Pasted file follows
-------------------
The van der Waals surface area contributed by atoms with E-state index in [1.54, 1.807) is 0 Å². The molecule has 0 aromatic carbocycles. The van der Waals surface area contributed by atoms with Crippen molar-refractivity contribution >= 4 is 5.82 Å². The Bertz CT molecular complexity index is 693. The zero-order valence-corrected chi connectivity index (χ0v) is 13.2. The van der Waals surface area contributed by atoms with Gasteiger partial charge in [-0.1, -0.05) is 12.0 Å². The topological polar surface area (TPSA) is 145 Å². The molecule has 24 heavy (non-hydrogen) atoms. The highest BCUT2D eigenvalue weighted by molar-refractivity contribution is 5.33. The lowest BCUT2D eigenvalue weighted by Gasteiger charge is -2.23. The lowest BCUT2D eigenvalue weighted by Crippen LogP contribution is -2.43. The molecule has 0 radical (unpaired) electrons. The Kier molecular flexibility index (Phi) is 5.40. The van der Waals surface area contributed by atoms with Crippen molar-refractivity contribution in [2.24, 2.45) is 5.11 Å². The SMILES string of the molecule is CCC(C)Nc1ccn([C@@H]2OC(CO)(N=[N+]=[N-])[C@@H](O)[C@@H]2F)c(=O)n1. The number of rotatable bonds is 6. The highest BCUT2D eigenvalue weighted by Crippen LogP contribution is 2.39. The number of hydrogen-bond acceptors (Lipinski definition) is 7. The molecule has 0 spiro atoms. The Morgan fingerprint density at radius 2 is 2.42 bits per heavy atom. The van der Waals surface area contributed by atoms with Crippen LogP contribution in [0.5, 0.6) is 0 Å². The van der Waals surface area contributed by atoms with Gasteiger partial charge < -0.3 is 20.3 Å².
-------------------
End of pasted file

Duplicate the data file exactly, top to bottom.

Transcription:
The van der Waals surface area contributed by atoms with E-state index in [1.54, 1.807) is 0 Å². The molecule has 0 aromatic carbocycles. The van der Waals surface area contributed by atoms with Crippen molar-refractivity contribution >= 4 is 5.82 Å². The Bertz CT molecular complexity index is 693. The zero-order valence-corrected chi connectivity index (χ0v) is 13.2. The van der Waals surface area contributed by atoms with Gasteiger partial charge in [-0.1, -0.05) is 12.0 Å². The topological polar surface area (TPSA) is 145 Å². The molecule has 24 heavy (non-hydrogen) atoms. The highest BCUT2D eigenvalue weighted by molar-refractivity contribution is 5.33. The lowest BCUT2D eigenvalue weighted by Gasteiger charge is -2.23. The lowest BCUT2D eigenvalue weighted by Crippen LogP contribution is -2.43. The molecule has 0 radical (unpaired) electrons. The Kier molecular flexibility index (Phi) is 5.40. The van der Waals surface area contributed by atoms with Crippen molar-refractivity contribution in [2.24, 2.45) is 5.11 Å². The SMILES string of the molecule is CCC(C)Nc1ccn([C@@H]2OC(CO)(N=[N+]=[N-])[C@@H](O)[C@@H]2F)c(=O)n1. The number of rotatable bonds is 6. The highest BCUT2D eigenvalue weighted by Crippen LogP contribution is 2.39. The number of hydrogen-bond acceptors (Lipinski definition) is 7. The molecule has 0 spiro atoms. The Morgan fingerprint density at radius 2 is 2.42 bits per heavy atom. The van der Waals surface area contributed by atoms with Crippen LogP contribution in [0.5, 0.6) is 0 Å². The van der Waals surface area contributed by atoms with Gasteiger partial charge < -0.3 is 20.3 Å².